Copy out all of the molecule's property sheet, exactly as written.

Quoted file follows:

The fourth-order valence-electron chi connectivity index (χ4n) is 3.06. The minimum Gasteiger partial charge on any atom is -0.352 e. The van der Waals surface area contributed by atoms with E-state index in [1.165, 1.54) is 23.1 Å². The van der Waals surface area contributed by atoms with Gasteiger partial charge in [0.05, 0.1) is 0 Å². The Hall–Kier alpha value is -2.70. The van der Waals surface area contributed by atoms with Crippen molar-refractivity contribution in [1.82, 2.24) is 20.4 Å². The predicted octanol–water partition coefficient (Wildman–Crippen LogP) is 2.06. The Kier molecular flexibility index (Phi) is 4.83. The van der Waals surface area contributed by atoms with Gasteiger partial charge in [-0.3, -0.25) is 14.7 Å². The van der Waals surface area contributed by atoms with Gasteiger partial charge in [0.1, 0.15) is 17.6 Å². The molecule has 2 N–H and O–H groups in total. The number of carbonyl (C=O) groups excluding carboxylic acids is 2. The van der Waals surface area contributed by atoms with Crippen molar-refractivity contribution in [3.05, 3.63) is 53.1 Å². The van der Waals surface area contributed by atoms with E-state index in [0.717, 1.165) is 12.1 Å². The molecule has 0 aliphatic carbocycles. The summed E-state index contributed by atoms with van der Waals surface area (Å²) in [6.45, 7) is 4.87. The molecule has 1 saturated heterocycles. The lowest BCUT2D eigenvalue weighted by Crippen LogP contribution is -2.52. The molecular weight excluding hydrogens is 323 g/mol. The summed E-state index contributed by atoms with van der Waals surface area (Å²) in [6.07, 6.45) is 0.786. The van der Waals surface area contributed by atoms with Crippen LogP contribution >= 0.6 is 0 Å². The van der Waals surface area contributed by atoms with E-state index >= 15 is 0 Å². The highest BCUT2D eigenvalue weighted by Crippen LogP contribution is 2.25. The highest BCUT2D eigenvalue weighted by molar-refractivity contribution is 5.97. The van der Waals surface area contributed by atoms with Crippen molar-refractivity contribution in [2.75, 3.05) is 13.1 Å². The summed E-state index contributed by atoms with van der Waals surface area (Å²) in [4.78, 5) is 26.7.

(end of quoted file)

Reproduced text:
The fourth-order valence-electron chi connectivity index (χ4n) is 3.06. The minimum Gasteiger partial charge on any atom is -0.352 e. The van der Waals surface area contributed by atoms with E-state index in [1.165, 1.54) is 23.1 Å². The van der Waals surface area contributed by atoms with Gasteiger partial charge in [0.05, 0.1) is 0 Å². The Hall–Kier alpha value is -2.70. The van der Waals surface area contributed by atoms with Crippen molar-refractivity contribution in [1.82, 2.24) is 20.4 Å². The predicted octanol–water partition coefficient (Wildman–Crippen LogP) is 2.06. The Kier molecular flexibility index (Phi) is 4.83. The van der Waals surface area contributed by atoms with Gasteiger partial charge in [-0.3, -0.25) is 14.7 Å². The van der Waals surface area contributed by atoms with Gasteiger partial charge in [0.1, 0.15) is 17.6 Å². The molecule has 2 N–H and O–H groups in total. The number of carbonyl (C=O) groups excluding carboxylic acids is 2. The van der Waals surface area contributed by atoms with Crippen molar-refractivity contribution in [3.05, 3.63) is 53.1 Å². The van der Waals surface area contributed by atoms with E-state index in [0.717, 1.165) is 12.1 Å². The molecule has 0 aliphatic carbocycles. The summed E-state index contributed by atoms with van der Waals surface area (Å²) in [6.45, 7) is 4.87. The molecule has 1 saturated heterocycles. The lowest BCUT2D eigenvalue weighted by Crippen LogP contribution is -2.52. The molecular weight excluding hydrogens is 323 g/mol. The summed E-state index contributed by atoms with van der Waals surface area (Å²) in [6.07, 6.45) is 0.786. The van der Waals surface area contributed by atoms with Crippen LogP contribution >= 0.6 is 0 Å². The van der Waals surface area contributed by atoms with E-state index >= 15 is 0 Å². The highest BCUT2D eigenvalue weighted by Crippen LogP contribution is 2.25. The highest BCUT2D eigenvalue weighted by molar-refractivity contribution is 5.97. The van der Waals surface area contributed by atoms with Crippen molar-refractivity contribution in [2.75, 3.05) is 13.1 Å². The summed E-state index contributed by atoms with van der Waals surface area (Å²) in [4.78, 5) is 26.7.